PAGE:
This week we get a special delivery for Saturday. Normally movies come out to rent (and buy) on Tuesdays, but this week is a little different. A title is coming out on the weekend, most likely to capitalize on it’s younger audience what would normally be in school during the week. This movie, of course, is Twilight.
About a month ago I was spending a Saturday night with my pal Nick. It had been a rough few days, so we decided to go out and have some silly fun. We found Twilight playing at the dollar theater and figured we could have a blast shouting out like madmen and laughing in the empty theater. What we didn’t realize, though, is that the dollar theater is the most popular place to be on a Saturday evening. Who’dda thunk? I mean, the place was completely packed, with lines outside of the theater. So, we didn’t get to see it until last week when I was able to rent the DVD, but rest assured – it was far from disappointing ;-).
This is a special review, so it’s quite lengthy (and hilarious), but if you’re wondering if Twilight is one to avoid? Definitely. Unless, of course, you’re in the mood for a bad movie with a good friend.
Ok, first thing’s first…
OMG! He is so dreamy!! Ok, now that I have that out of my system, let’s get going. In fact, there is so much to say, I’m not even sure where to start. Wait, of course I do. Twilight is bad. That’s it. It’s just really, really bad. Why is it bad? The script is an absolute mess of horrible plotting, jumps in logic, and poor exposition. The movie is filled with inane camerawork, awkward moments up the wazoo, a cast that obviously lost interest very soon into production, mind-numbingly poor editing, and a complete sense of incompetence by the director. Geeze, why be so harsh on such a simple little movie? It’s obviously aimed at 13-year-old girls (and those with similar tastes), so why the need to crush the poor thing? It’s simple: Twilight could have been a good movie.
It’s completely shocking, I know, but this could have been a good little picture. While the pacing and dialogue of the script were weak beyond reason, the story behind it was great. I rented it as a joke, something to have fun watching with a friend, and though it was laughably bad, I was surprised by its potential. The core concept of a vampire falling in love with a girl and having to restrain himself could have been a lovely tale. Instead, though, we were treated to a movie that pandered completely to its target audience – the aforementioned 13-year-old girls. Some may get hung up on some of the classic vampire lore, but if this movie had treated its own mythology and logic with any respect, I would have happily bought sparkling vampires that can go out in sunlight. The movie doesn’t respect itself or the audience, though, so these potentially interesting concepts become laughable.
After the movie was over, I was curious whether or not the book was as poorly done as the movie had been, so today I got a copy and started to read. The ironic thing is that the book is bad, too – but for very different reasons. There were a couple of elements I came across while reading that would have served well in the movie: our lead, Bella, hails from Phoenix, but she is the antithesis of a tan, blonde sun lover… and she is self-conscious about that. It set up her vampire similarities, and it would have been a fun little touch. In fact, in the book she remains very much an outsider, while in the movie she gains true friends fairly quickly. The movie is so very different from the movie, at first I thought it might be another case of a screenwriter destroying good source material, haha, but as I continued to read the book I realized that, no… the book is just as juvenile and weak. Stephen King was right to berate it ;-). This isn’t a book review, so I don’t need to get into that, though. The important matter here is that the movie was bad, and I’m here to tell you why…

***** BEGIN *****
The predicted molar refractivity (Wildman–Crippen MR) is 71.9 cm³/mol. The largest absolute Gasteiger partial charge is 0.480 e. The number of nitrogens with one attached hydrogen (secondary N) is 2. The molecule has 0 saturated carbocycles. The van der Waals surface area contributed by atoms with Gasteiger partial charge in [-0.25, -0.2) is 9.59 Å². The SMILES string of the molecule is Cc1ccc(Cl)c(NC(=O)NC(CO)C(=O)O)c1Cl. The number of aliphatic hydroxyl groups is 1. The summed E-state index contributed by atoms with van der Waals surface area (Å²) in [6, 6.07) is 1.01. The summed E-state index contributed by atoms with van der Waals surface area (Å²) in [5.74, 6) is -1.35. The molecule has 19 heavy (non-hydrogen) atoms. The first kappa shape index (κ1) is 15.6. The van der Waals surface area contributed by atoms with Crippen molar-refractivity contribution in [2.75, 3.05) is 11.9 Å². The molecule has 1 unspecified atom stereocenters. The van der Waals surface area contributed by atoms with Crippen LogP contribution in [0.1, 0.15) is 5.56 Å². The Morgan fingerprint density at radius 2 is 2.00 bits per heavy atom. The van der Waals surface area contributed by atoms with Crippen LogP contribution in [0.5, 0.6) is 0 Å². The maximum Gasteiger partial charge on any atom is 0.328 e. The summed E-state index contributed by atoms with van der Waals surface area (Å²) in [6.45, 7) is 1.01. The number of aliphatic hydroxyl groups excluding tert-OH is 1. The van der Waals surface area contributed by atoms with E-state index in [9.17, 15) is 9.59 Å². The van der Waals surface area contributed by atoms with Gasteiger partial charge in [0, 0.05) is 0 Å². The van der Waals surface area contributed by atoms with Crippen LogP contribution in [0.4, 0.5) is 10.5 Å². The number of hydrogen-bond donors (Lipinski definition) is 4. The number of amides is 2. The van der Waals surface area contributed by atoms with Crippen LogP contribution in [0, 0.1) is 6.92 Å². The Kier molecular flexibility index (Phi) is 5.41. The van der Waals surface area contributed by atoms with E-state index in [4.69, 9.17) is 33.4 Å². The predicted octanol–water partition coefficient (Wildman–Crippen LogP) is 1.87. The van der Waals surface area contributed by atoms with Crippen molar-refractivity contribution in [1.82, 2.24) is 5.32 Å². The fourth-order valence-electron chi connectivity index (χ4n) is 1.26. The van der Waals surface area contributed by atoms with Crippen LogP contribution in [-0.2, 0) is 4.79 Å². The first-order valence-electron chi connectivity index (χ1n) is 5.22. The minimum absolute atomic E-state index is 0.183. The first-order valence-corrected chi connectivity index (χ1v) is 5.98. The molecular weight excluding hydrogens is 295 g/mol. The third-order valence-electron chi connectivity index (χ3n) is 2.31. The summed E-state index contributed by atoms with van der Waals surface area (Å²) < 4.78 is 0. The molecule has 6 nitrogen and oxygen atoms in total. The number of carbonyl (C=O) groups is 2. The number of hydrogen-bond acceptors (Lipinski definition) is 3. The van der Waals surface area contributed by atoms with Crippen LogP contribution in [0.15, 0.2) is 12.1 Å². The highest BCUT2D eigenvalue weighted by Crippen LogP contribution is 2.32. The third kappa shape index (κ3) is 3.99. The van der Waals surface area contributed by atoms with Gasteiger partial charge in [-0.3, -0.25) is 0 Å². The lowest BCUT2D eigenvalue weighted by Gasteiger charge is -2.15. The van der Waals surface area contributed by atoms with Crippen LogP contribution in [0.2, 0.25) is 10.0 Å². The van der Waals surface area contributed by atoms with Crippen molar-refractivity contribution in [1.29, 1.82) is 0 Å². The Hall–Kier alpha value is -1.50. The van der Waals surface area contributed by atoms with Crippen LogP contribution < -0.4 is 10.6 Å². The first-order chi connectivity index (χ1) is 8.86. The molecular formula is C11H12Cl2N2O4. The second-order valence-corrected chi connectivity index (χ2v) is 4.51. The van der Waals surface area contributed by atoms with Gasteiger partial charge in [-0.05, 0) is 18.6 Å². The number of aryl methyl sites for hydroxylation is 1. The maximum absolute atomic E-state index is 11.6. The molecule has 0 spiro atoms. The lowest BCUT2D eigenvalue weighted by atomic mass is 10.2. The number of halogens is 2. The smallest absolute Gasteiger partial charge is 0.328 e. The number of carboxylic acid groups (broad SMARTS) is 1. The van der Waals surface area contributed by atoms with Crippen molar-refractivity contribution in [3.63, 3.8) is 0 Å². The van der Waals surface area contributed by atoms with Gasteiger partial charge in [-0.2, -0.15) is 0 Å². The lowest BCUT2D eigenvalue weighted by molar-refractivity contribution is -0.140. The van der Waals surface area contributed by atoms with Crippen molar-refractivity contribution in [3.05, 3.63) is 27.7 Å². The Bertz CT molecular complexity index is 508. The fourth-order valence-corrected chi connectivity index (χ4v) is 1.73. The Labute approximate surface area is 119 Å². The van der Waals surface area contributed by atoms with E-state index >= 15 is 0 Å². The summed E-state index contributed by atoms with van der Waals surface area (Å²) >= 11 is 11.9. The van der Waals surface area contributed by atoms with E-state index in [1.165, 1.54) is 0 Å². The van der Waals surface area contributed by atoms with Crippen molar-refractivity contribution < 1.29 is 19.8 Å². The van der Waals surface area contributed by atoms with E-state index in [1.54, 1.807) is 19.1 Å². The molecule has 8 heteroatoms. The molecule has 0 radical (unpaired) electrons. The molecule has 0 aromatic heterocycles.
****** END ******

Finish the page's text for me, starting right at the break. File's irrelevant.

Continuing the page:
I’ll start with the script, because every movie starts there. A solid script can set up a movie’s potential, even if the director then proceeds to ruin it. Twilight did not have that script. It is sometimes hard to find the original script’s intentions when a bad director’s vision getting in the way (don’t worry.. I’ll get to her later), but here there is nowhere to hide. So often the characters have knowledge of something that is never explained elsewhere that I thought I had been blacking out during the movie. Some things are just left extremely ambiguous, while others aren’t explained at all. Case in point, when Bella meets the dreamy vampire Edward for the first time. She walks in front of a fan and her “scent” causes the guy to go into an apparently orgasmic horror of shock.
As time goes on, they mention “scent” but I was continually confused whether they were talking about an animal-like ability to smell people, or if it was the blood that somehow drew them in? To add to the confusion, while explaining himself to Bella, Edward mentions blood and her scent in two neighboring sentences. So he smells her blood? However, later on, a vampire swipes Bella’s jacket onto a tree to distract an enemy vampire from tracking her scent. So, it couldn’t be the blood, right? That’s what I mean, throughout the entire movie are moments and ideas that are left ambiguous, not on purpose, but by lack of talent on the writer’s part. I feel bad for the actors that had to try to make sense of it all. In fact, the actors are the one thing I DON’T blame here.